November 17, 2018

In the Path of Hurricane Lane? The USDA Is Offering Food Safety Tips

If you are in the path of Hurricane Lane, which is in the area of Hawaii, the USDA has food safety recommendations. The hurricane will pass to the south-soueast of the Big Island in the early morning hours of August 23, 2018, and will turn northwest toward the other Hawaiian Islands Thursday through Saturday.

Hurricane Lane

As with all hurricanes, excessive rainfall, major flash flooding, landslides, and mudslides may occur. Flooding can occur in areas that usually don’t experience this disaster. Rainfall totals of more than 20 inches are possible. And power outages will most likely occur.

Power outages can affect foods stored in refrigerators and freezers. Before the storm, make sure you have appliance refrigerators in your fridge and freezer to check on how safe the food is if the power goes out. The refrigerator should be 40°F or lower; the freezer 0°F or lower.

Freeze water in 1 quart plastic containers before the storm hits to help keep food cold in the fridge or freezer. A fridge will keep items safe without extra ice or dry ice for about 4 hours. A full freezer can keep items at a safe temperature for up to 48 hours; that time shrinks to 24 hours if the appliance is only half full. It’s also a good idea to have coolers on hand to keep foods cool, using ice. Make sure you put meat and poultry on a tray so thawing juices don’t drip onto other foods.

Group foods together in the freezer for an “igloo” effect to help food stay cold longer. Don’t open the fridge or freezer if at all possible. And stock up on a few days’ worth of ready-t0-eat foods that don’t require refrigerator storage or cooking. If you can get dry ice, fifty pounds should keep a fully-stocked 18-cubic foot freezer cold for two days.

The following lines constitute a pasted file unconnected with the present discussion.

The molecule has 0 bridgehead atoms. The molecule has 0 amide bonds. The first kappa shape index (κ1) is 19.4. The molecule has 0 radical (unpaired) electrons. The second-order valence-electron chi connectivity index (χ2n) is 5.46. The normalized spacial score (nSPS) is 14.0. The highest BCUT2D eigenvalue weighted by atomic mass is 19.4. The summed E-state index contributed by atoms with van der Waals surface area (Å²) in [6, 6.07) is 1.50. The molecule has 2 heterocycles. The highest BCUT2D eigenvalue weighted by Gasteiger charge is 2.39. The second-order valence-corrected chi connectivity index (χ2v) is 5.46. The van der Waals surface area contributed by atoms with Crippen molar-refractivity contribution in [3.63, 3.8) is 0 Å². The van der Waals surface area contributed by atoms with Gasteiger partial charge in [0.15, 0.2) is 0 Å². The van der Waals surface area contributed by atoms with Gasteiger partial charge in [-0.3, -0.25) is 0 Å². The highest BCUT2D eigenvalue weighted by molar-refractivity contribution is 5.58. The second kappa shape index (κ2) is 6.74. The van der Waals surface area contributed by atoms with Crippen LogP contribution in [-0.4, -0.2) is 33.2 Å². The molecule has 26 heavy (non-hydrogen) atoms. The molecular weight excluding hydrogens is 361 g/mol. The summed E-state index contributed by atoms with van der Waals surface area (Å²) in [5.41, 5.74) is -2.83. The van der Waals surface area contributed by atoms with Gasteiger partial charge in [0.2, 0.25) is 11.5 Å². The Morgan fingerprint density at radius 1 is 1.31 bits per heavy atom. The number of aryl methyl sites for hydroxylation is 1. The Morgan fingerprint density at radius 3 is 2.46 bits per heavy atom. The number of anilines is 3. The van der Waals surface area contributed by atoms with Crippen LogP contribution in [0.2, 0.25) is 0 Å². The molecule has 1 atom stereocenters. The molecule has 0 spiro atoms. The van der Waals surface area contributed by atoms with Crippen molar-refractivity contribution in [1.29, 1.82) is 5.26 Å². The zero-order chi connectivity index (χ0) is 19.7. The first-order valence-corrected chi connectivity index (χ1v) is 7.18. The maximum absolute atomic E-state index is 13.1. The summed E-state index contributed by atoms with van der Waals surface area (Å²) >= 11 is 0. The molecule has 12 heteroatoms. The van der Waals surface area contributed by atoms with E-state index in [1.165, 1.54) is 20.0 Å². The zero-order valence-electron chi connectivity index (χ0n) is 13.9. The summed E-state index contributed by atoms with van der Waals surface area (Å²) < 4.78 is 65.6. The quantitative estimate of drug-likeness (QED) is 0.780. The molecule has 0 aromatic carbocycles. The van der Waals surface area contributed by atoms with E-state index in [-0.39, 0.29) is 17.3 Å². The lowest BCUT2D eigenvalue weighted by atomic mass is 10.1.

If your home is flooded, don’t eat any food that comes into contact with flood water. Throw away any food that isn’t in a waterproof container. Foods that are not safe after a flood include any foods packaged in plastic wrap or cardboard, or those with screw‐caps, snap lids, pull tops, and crimped caps. Only commercially canned foods are safe.

Inspect commercially canned foods before you open them. Discard any that are damaged, or showing signs of swelling, leakage, punctures, holes, fractures, extensive deep rusting or crushing/denting severe enough to prevent normal stacking or opening with a manual, wheel‐type can opener.

After the hurricane, check the temp inside the fridge and freezer. Discard any meat, poultry, pork, seafood, eggs, or leftovers that has been above 40°F for more than two hours. Discard any food that feels warm to the touch. Check frozen food for ice crystals; if they are still partially frozen you can refreeze them. And when in doubt, throw it out.

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